Update 10/10/14: So, there hasn’t been any airlock activity to speak of.  I guess the process for sauerkraut just doesn’t really happen fast enough to really see that kind of activity. Anyway, I sanitized around the lid and opened the bucket today to do a progress check. It’s been about 3 weeks and the liquid seems noticeably darker and the smell is pretty strong.

Inside the bucket after 3 weeks.

Inside the bucket after 3 weeks.

I went ahead and sanitized a spoon, removed the jar, and raised the plate to peek inside. The cabbage is a bit paler, but still not the color I associate with kraut. I removed a couple of shreds and resealed the bucket. The sample still has a little crunch to it, but is definitely moving from the very salty cabbage flavor towards the fermented flavor of kraut. The directions said it would take 4-6 weeks. It’s headed in the right direction, but I think this is going to take the full six weeks…and maybe more. This is probably being affected by the fact that I hand-cut the cabbage, instead of using a mandoline or slaw shredding tool. That’s okay, I’m in no rush and I kind of like the rustic look and texture.

Peeking under the weighted plate...coarse sauerkraut at 3 weeks.

Peeking under the weighted plate…coarse sauerkraut at 3 weeks.

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Canning Peach Salsa for a taste of the Summer…Anytime!

Peach Salsa, canned. Pretty. Tastes even better!

Peach Salsa, canned. Pretty. Tastes even better!

As the Summer begins to  wane and the Summer fruits and veggies become harder to find, I figure it’s time to make a few jars of my peach salsa for the pantry. Actually, one jar will be sacrificed to competition at the North Carolina State Fair, next month. I haven’t canned this year as much as I did last year, but I will be entering the salsa, crab apple jelly and wild muscadine grape jelly and hope to come home with a ribbon! Enjoy!

Peach Salsa

Ingredients for Home Canned Peach Salsa:

6 cups chopped peaches, about 3 pounds
3 large fresh tomatoes, seeded and cut into chunks
1 1/2 cups red or sweet onions, chopped
2 to 4 medium jalapeño peppers, finely chopped and seeded
1 large sweet red peppers, finely chopped and seeded
1/2 cup finely chopped cilantro
1/2 cup white vinegar
2 tablespoons honey
3 garlic cloves, finely chopped
1 1/2 teaspoons cumin, ground
1/2 teaspoon cayenne pepper
Directions for making Home Canned Peach Salsa:

Step 1: Sterilize 8, 1/2 pint jars, I do this in my dishwasher.
Step 2: Blanch peaches, cool in cold water, peel, pit and chop.
Step 3: Blanch tomatoes and cool with cold water, peel, remove seeds and cut into chunks.
Step 4: In a large stainless cooking pot, combine peaches, tomatoes, onion, jalapeño peppers, sweet red pepper, cilantro, vinegar, honey, garlic, cumin and cayenne pepper.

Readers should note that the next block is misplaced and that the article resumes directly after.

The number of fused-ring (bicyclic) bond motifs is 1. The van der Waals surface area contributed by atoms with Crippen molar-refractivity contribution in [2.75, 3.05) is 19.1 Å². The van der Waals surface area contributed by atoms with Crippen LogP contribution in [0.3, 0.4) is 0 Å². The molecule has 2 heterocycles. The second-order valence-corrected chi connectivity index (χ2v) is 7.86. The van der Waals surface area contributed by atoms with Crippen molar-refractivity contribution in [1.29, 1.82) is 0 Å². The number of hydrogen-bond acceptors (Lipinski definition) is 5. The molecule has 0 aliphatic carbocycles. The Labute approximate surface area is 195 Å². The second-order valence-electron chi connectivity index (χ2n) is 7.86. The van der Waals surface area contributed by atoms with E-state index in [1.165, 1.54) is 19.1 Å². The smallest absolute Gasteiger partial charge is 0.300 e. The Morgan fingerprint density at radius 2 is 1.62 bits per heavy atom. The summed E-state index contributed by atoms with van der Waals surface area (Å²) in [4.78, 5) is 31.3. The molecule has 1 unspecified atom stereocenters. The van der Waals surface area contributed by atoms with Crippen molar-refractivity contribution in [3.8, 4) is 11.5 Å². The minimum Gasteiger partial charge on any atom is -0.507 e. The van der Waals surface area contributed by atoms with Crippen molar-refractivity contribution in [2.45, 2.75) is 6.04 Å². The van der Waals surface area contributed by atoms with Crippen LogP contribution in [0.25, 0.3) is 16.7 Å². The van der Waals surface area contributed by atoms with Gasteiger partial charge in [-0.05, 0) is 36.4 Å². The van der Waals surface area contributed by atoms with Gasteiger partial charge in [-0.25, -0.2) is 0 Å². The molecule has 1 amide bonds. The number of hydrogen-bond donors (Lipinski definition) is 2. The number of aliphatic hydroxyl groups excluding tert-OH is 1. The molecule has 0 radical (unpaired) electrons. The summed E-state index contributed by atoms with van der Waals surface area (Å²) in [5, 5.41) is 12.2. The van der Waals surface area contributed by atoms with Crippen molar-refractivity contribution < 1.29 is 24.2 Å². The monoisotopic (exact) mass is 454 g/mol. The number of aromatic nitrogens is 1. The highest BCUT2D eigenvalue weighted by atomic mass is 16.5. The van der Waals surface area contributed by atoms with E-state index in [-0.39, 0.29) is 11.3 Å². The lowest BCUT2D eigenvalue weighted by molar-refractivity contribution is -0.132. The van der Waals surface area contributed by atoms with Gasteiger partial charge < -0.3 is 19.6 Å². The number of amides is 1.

Step 5: Bring to a boil, and cook for about 5 minutes, stir frequently. If the mixture is too soupy, boil for a few minutes longer so that some of the liquid evaporates and the mixture thickens.
Step 6: Taste and adjust seasonings to taste. Add more cayenne pepper if you desire a spicier taste.
Step 7: Ladle salsa into hot jars to within 1/2 inch of top leaving head space.
Step 8: Remove air bubbles by sliding a rubber spatula between the glass and salsa.
Step 9: Wipe jar rim to clean off any spilled salsa.
Step 10: Place lid and band and screw until tight.
Step 11: Place jars in a hot bath in a canner and process for 15 minutes.
Step 12: Remove jars and place on a towel; allow to sit, undisturbed, for 24 hours.
Step 13: Jars are sealed when the lids pop and are curved down. Remove screw bands. Store in a cool, dark place.

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2014 Crab Apple Jelly

Getting ready to boil the crab apple juice.

Getting ready to boil the crab apple juice.

Yes, it’s time for my award winning crab apple jelly! For the recipe and last year’s notes, check out this link: http://mmmfoodies.wordpress.com/2013/10/21/crabapple-jelly-2nd-place-at-nc-state-fair-2012/

The only differences this year are that 1) I had to forage my crab apples from a neighbor because our HOA Board of Directors had all the ones on community property cut down. *steam*

Community crab apples cut down...have to rely on a neighbor.

Community crab apples cut down…have to rely on a neighbor.

and  2) I used about 5 lbs of crab apples instead of four. I wound up with 7 cups of juice, but I only used six cups and did not have to add any water.

Cooked and strained crab apples=juice

Cooked and strained crab apples=juice

I’m keeping my fingers crossed for another winner at this year’s North Carolina State Fair!

Finished crab apple jelly

Finished crab apple jelly

Now I need to figure out what to do with 21 more pounds of crab apples before they start rotting!  I only need so much jelly…maybe one more batch for gifts. I’ll probably do another batch of hard cider…my little counter top extractor is a bit under sized for the job, but it’s all I have. One of these days, I’m going to burn out the motor. Maybe I’ll get a press some day…when I have substantially more money!